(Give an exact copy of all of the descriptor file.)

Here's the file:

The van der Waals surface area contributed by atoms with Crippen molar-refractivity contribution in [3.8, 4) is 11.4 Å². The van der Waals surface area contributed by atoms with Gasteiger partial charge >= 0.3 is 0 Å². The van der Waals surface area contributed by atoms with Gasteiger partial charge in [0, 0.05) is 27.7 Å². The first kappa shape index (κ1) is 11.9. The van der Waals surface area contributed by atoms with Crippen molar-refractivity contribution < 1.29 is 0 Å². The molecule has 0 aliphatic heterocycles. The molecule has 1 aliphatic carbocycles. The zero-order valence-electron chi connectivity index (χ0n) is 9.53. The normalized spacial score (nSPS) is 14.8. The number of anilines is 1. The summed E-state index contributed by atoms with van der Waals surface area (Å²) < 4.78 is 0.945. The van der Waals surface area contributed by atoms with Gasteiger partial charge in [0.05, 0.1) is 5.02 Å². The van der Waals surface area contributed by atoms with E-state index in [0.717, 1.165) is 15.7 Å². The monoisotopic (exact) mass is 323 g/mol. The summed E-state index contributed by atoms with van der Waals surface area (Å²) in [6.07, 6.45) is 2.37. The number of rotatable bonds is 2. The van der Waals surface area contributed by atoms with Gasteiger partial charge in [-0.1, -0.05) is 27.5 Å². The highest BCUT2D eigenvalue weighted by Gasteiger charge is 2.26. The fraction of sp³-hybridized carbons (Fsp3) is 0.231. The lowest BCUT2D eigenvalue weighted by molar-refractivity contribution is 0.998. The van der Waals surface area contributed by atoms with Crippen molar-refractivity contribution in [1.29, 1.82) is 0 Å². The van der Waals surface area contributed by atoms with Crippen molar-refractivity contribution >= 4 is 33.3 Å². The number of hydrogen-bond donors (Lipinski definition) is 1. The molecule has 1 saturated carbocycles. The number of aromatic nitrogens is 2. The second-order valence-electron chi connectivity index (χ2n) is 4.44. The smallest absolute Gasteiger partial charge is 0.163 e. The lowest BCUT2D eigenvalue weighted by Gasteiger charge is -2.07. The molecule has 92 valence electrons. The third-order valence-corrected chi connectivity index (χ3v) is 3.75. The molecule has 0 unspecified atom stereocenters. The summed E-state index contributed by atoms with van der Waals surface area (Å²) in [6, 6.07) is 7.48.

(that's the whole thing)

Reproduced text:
The van der Waals surface area contributed by atoms with Crippen molar-refractivity contribution in [3.8, 4) is 11.4 Å². The van der Waals surface area contributed by atoms with Gasteiger partial charge >= 0.3 is 0 Å². The van der Waals surface area contributed by atoms with Gasteiger partial charge in [0, 0.05) is 27.7 Å². The first kappa shape index (κ1) is 11.9. The van der Waals surface area contributed by atoms with Crippen molar-refractivity contribution < 1.29 is 0 Å². The molecule has 0 aliphatic heterocycles. The molecule has 1 aliphatic carbocycles. The zero-order valence-electron chi connectivity index (χ0n) is 9.53. The normalized spacial score (nSPS) is 14.8. The number of anilines is 1. The summed E-state index contributed by atoms with van der Waals surface area (Å²) < 4.78 is 0.945. The van der Waals surface area contributed by atoms with Gasteiger partial charge in [0.05, 0.1) is 5.02 Å². The van der Waals surface area contributed by atoms with E-state index in [0.717, 1.165) is 15.7 Å². The monoisotopic (exact) mass is 323 g/mol. The summed E-state index contributed by atoms with van der Waals surface area (Å²) in [6.07, 6.45) is 2.37. The number of rotatable bonds is 2. The van der Waals surface area contributed by atoms with Gasteiger partial charge in [-0.1, -0.05) is 27.5 Å². The highest BCUT2D eigenvalue weighted by Gasteiger charge is 2.26. The fraction of sp³-hybridized carbons (Fsp3) is 0.231. The lowest BCUT2D eigenvalue weighted by molar-refractivity contribution is 0.998. The van der Waals surface area contributed by atoms with Crippen molar-refractivity contribution in [1.29, 1.82) is 0 Å². The van der Waals surface area contributed by atoms with Crippen molar-refractivity contribution >= 4 is 33.3 Å². The number of hydrogen-bond donors (Lipinski definition) is 1. The molecule has 1 saturated carbocycles. The number of aromatic nitrogens is 2. The second-order valence-electron chi connectivity index (χ2n) is 4.44. The smallest absolute Gasteiger partial charge is 0.163 e. The lowest BCUT2D eigenvalue weighted by Gasteiger charge is -2.07. The molecule has 92 valence electrons. The third-order valence-corrected chi connectivity index (χ3v) is 3.75. The molecule has 0 unspecified atom stereocenters. The summed E-state index contributed by atoms with van der Waals surface area (Å²) in [6, 6.07) is 7.48.